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Kill or cure? Plants as medicine at In Service Training day and social


Kill or cure? Plants as medicine at In Service Training day and social

Plants evolved to avoid being eaten – so most of them are poisonous – but that hasn’t stopped us making good use of their toxicity to create useful medicines.

North London Master Gardeners were fascinated to hear the history of plant-based medicine at their winter In-Service training day on Friday (December 11th). We were joined by colleagues from Garden Organic, and guests from TCV, conservation volunteers, for the day.

 

 

Our venue was Camley Street Natural Park, a wildlife oasis tucked away on the bank of Regent’s Canal in King’s Cross. The two-acre site, cared for by London Wildlife Trust, is a green lung in the centre of this huge construction site.

Listening to the lecture

Our trainer/speaker for the morning, Dr Henry Oakeley FRCP, has been Garden Fellow at the Medicinal Garden of the Royal College of Physicians, London since 2005 and for many years was a member of the Advisory Committee of the Chelsea Physic Garden.

Starting with the origin of plant based medicine, doctrine of signatures and the doctrine of the humours, we learned about drugs derived from  foxgloves, poppies and wormwood among others.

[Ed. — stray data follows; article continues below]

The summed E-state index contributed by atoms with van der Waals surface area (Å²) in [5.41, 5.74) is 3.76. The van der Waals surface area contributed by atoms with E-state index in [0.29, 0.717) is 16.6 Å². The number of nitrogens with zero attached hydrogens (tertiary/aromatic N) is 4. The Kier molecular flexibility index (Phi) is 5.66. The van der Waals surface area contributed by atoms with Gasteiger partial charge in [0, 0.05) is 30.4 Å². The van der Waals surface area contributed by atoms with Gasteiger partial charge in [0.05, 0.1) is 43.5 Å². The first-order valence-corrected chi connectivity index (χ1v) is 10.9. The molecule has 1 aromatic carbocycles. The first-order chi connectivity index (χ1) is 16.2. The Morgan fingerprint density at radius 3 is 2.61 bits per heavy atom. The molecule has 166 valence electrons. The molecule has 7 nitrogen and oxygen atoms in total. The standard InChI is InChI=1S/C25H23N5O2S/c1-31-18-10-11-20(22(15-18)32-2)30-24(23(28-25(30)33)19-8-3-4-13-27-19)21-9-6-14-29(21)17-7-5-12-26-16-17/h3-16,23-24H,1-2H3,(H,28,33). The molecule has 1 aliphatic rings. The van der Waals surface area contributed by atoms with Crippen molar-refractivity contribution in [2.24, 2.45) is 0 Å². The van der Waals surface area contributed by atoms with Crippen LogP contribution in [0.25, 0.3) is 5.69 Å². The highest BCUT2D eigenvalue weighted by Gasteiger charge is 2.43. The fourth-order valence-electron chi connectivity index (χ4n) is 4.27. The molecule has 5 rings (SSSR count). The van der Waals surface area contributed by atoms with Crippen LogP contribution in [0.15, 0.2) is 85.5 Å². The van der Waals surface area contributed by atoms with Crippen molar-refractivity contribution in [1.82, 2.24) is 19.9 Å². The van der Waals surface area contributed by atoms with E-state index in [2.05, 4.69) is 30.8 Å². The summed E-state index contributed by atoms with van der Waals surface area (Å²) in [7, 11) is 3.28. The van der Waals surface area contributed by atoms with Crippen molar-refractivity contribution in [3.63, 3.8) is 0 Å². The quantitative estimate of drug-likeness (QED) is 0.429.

After a break we launched into modern medicines from plants, learning about the discoveries which allow us to have the range of effective drugs we have today; morphine for pain relief, chemotherapy and anaesthetics.

Learning about the digester

We followed our fascinating talk with a delicious lunch of vegetarian curries from the Wildwood Cafe, cooked using biogas from the on-site biodigester is used to cook food. Food waste from the cafe is then fed back to the digester along with locally collected canteen and office waste to produce…more cooking gas and fertiliser! Food waste is also collected from local cafes and restraurants and transported to the digester using a zero-carbon cargo bike.

Everyone appreciated their “green” lunch before we braved the drizzle for a guided walk around Camley Street Natural Park, including a look at the amazing digester.

Tour of the park

Fruit trees growing on a barge

In the afternoon Master Gardeners enjoyed a social hub get-toether, swapping experiences while making orange and clove pomanders to take home.

Pomanders

Feedback from the session

  • An outstanding speaker – and the afternoon session was wonderful, practical and theraputic.
  • A really good, informative day.
  • Fabulous! The courses are always good quality and link me into other people and resources.

Master Gardeners help people learn to grow food in Camden and Islington. They are volunteers, trained and supported by Garden Organic and work with people who would benefit from food growing, eg the socially isolated, users of mental health services, people living with a long-term physical disability and others. If you have a minimum of two years of food growing experience and a desire to share your knowledge, contact Liza to find out about becoming a Master Gardener.

 

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